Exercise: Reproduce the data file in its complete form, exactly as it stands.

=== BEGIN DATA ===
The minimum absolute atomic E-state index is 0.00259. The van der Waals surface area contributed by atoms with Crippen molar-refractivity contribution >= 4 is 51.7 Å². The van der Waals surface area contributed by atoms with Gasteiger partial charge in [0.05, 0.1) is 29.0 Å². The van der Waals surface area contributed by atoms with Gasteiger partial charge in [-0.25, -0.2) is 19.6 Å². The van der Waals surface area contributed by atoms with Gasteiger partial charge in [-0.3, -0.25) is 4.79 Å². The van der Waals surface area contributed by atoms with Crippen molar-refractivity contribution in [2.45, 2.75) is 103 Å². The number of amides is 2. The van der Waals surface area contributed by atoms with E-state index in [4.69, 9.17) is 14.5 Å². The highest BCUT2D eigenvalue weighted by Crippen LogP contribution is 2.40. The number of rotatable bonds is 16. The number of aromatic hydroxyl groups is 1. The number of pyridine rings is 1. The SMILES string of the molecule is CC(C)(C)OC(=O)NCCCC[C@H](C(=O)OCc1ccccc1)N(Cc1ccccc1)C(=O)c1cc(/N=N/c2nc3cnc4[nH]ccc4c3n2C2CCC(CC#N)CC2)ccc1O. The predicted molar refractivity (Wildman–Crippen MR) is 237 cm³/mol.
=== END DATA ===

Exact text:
The minimum absolute atomic E-state index is 0.00259. The van der Waals surface area contributed by atoms with Crippen molar-refractivity contribution >= 4 is 51.7 Å². The van der Waals surface area contributed by atoms with Gasteiger partial charge in [0.05, 0.1) is 29.0 Å². The van der Waals surface area contributed by atoms with Gasteiger partial charge in [-0.25, -0.2) is 19.6 Å². The van der Waals surface area contributed by atoms with Gasteiger partial charge in [-0.3, -0.25) is 4.79 Å². The van der Waals surface area contributed by atoms with Crippen molar-refractivity contribution in [2.45, 2.75) is 103 Å². The number of amides is 2. The van der Waals surface area contributed by atoms with E-state index in [4.69, 9.17) is 14.5 Å². The highest BCUT2D eigenvalue weighted by Crippen LogP contribution is 2.40. The number of rotatable bonds is 16. The number of aromatic hydroxyl groups is 1. The number of pyridine rings is 1. The SMILES string of the molecule is CC(C)(C)OC(=O)NCCCC[C@H](C(=O)OCc1ccccc1)N(Cc1ccccc1)C(=O)c1cc(/N=N/c2nc3cnc4[nH]ccc4c3n2C2CCC(CC#N)CC2)ccc1O. The predicted molar refractivity (Wildman–Crippen MR) is 237 cm³/mol.